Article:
The fluvial‐estuarine transition zone (FETZ) of the Neuse River, North Carolina features a river corridor that conveys flow in a complex of active, backflooded, and high‐flow channels, floodplain depressions, and wetlands. Hydrological connectivity among these occurs at median discharges and stages, with some connectivity at even lower stages. Water exchange can occur in any direction, and at high stages the complex effectively stores water within the valley bottom and eventually conveys it to the estuary along both slow and more rapid paths. The geomorphology of the FETZ is unique compared to the estuary, or to the fluvial reaches upstream. It has been shaped by Holocene and contemporary sea‐level rise, as shown by signatures of the leading edge of encroaching backwater effects. The FETZ can accommodate extreme flows from upstream, and extraordinary storm surges from downstream (as illustrated by Hurricane Florence). In the lower Neuse—and in fluvial‐to‐estuary transitions of other coastal plain rivers—options for geomorphological adaptation are limited. Landscape slopes and relief are low, channels are close to base level, sediment inputs are low, and banks have high resistance relative to hydraulic forces. Limited potential exists for changes in channel depth,width, or lateral migration. Adaptations are dominated by formation of multiple channels, water storage in wetlands and floodplain depressions, increased frequency of overbank flow (compared to upstream), and adjustments of roughness via vegetation, woody debris, multiple channels, and flow through wetlands.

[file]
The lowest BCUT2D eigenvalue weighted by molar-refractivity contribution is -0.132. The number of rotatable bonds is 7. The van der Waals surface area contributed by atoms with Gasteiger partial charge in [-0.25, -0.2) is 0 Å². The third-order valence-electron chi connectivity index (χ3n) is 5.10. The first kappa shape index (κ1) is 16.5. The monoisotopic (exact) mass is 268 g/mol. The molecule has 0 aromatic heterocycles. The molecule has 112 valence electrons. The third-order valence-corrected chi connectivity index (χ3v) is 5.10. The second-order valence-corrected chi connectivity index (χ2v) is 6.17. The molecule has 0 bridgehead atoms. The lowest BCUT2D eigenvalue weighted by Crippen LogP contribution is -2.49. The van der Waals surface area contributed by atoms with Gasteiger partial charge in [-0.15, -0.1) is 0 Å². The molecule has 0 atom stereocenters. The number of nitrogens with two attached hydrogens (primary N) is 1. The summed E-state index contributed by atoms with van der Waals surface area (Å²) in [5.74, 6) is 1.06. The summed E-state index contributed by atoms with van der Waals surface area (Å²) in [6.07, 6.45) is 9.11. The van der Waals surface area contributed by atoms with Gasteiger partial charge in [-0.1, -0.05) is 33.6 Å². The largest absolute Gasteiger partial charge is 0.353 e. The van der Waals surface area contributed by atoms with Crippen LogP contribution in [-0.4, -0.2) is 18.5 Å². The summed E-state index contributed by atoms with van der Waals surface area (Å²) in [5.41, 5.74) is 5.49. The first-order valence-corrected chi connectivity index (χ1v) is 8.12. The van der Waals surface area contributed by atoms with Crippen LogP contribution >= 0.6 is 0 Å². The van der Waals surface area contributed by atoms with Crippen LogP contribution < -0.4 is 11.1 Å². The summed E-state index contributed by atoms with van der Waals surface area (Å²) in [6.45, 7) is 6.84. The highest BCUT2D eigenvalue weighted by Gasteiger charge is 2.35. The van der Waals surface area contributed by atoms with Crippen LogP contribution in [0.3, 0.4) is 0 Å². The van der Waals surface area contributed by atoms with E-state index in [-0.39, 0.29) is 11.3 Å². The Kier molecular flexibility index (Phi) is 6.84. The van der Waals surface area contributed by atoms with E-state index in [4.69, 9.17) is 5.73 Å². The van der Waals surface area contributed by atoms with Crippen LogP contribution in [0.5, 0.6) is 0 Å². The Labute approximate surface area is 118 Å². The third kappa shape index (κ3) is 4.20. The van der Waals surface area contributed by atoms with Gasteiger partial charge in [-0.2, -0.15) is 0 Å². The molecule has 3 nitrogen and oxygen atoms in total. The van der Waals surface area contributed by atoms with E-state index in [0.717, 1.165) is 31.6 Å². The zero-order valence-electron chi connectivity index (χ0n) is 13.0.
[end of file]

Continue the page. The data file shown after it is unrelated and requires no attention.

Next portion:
Article